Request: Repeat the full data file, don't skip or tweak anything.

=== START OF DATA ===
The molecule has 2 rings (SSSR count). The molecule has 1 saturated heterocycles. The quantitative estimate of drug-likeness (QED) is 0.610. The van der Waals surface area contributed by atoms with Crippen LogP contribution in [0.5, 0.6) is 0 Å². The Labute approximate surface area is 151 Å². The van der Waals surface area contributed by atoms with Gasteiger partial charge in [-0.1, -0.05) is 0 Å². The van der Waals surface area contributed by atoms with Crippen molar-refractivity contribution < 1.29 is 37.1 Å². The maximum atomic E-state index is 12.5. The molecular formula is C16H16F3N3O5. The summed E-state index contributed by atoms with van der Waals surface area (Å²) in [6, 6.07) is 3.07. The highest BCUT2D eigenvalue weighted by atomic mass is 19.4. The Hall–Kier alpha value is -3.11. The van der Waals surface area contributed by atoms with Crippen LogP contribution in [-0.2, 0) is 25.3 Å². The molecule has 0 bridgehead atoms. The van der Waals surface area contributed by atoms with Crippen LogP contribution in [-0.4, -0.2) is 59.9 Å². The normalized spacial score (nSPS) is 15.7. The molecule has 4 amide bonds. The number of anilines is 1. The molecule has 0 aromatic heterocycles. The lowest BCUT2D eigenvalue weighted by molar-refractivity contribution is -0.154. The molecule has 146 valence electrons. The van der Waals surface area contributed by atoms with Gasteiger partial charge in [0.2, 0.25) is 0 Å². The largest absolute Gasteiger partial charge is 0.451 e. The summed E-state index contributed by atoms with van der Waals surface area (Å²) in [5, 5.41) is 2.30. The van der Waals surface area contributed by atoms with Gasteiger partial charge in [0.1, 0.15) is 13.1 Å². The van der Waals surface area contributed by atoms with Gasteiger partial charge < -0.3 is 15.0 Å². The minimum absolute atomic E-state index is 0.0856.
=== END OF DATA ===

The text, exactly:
The molecule has 2 rings (SSSR count). The molecule has 1 saturated heterocycles. The quantitative estimate of drug-likeness (QED) is 0.610. The van der Waals surface area contributed by atoms with Crippen LogP contribution in [0.5, 0.6) is 0 Å². The Labute approximate surface area is 151 Å². The van der Waals surface area contributed by atoms with Gasteiger partial charge in [-0.1, -0.05) is 0 Å². The van der Waals surface area contributed by atoms with Crippen molar-refractivity contribution < 1.29 is 37.1 Å². The maximum atomic E-state index is 12.5. The molecular formula is C16H16F3N3O5. The summed E-state index contributed by atoms with van der Waals surface area (Å²) in [6, 6.07) is 3.07. The highest BCUT2D eigenvalue weighted by atomic mass is 19.4. The Hall–Kier alpha value is -3.11. The van der Waals surface area contributed by atoms with Crippen LogP contribution in [-0.2, 0) is 25.3 Å². The molecule has 0 bridgehead atoms. The van der Waals surface area contributed by atoms with Crippen LogP contribution in [-0.4, -0.2) is 59.9 Å². The normalized spacial score (nSPS) is 15.7. The molecule has 4 amide bonds. The number of anilines is 1. The molecule has 0 aromatic heterocycles. The lowest BCUT2D eigenvalue weighted by molar-refractivity contribution is -0.154. The molecule has 146 valence electrons. The van der Waals surface area contributed by atoms with Gasteiger partial charge in [0.2, 0.25) is 0 Å². The largest absolute Gasteiger partial charge is 0.451 e. The summed E-state index contributed by atoms with van der Waals surface area (Å²) in [5, 5.41) is 2.30. The van der Waals surface area contributed by atoms with Gasteiger partial charge in [0.1, 0.15) is 13.1 Å². The van der Waals surface area contributed by atoms with Gasteiger partial charge < -0.3 is 15.0 Å². The minimum absolute atomic E-state index is 0.0856.